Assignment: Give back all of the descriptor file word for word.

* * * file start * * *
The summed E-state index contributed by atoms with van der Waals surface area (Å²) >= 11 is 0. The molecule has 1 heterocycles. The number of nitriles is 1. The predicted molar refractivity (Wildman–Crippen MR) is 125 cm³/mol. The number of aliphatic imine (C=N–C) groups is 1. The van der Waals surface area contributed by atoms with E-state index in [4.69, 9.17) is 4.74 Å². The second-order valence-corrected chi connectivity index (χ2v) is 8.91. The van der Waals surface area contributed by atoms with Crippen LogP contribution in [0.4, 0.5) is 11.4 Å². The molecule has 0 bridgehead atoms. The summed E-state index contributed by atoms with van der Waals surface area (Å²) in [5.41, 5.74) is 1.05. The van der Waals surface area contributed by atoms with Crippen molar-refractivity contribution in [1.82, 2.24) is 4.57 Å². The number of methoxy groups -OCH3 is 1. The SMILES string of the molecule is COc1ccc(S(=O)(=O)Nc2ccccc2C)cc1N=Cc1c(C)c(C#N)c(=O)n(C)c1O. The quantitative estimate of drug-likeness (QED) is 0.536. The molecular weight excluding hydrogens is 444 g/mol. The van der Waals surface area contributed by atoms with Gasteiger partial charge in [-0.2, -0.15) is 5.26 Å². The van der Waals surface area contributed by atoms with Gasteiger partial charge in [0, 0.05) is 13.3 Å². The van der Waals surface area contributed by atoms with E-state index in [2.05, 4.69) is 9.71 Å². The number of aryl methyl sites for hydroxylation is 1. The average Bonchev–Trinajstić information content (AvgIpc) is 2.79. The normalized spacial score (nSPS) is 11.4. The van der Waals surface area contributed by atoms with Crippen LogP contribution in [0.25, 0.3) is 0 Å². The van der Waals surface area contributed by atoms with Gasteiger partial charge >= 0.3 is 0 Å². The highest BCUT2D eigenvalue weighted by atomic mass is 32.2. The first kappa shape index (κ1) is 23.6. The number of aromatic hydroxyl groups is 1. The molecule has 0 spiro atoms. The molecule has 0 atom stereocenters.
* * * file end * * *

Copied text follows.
The summed E-state index contributed by atoms with van der Waals surface area (Å²) >= 11 is 0. The molecule has 1 heterocycles. The number of nitriles is 1. The predicted molar refractivity (Wildman–Crippen MR) is 125 cm³/mol. The number of aliphatic imine (C=N–C) groups is 1. The van der Waals surface area contributed by atoms with E-state index in [4.69, 9.17) is 4.74 Å². The second-order valence-corrected chi connectivity index (χ2v) is 8.91. The van der Waals surface area contributed by atoms with Crippen LogP contribution in [0.4, 0.5) is 11.4 Å². The molecule has 0 bridgehead atoms. The summed E-state index contributed by atoms with van der Waals surface area (Å²) in [5.41, 5.74) is 1.05. The van der Waals surface area contributed by atoms with Crippen molar-refractivity contribution in [1.82, 2.24) is 4.57 Å². The number of methoxy groups -OCH3 is 1. The SMILES string of the molecule is COc1ccc(S(=O)(=O)Nc2ccccc2C)cc1N=Cc1c(C)c(C#N)c(=O)n(C)c1O. The quantitative estimate of drug-likeness (QED) is 0.536. The molecular weight excluding hydrogens is 444 g/mol. The van der Waals surface area contributed by atoms with Gasteiger partial charge in [-0.2, -0.15) is 5.26 Å². The van der Waals surface area contributed by atoms with Gasteiger partial charge in [0, 0.05) is 13.3 Å². The van der Waals surface area contributed by atoms with E-state index in [2.05, 4.69) is 9.71 Å². The number of aryl methyl sites for hydroxylation is 1. The average Bonchev–Trinajstić information content (AvgIpc) is 2.79. The normalized spacial score (nSPS) is 11.4. The van der Waals surface area contributed by atoms with Crippen LogP contribution in [0.25, 0.3) is 0 Å². The van der Waals surface area contributed by atoms with Gasteiger partial charge >= 0.3 is 0 Å². The highest BCUT2D eigenvalue weighted by atomic mass is 32.2. The first kappa shape index (κ1) is 23.6. The number of aromatic hydroxyl groups is 1. The molecule has 0 spiro atoms. The molecule has 0 atom stereocenters.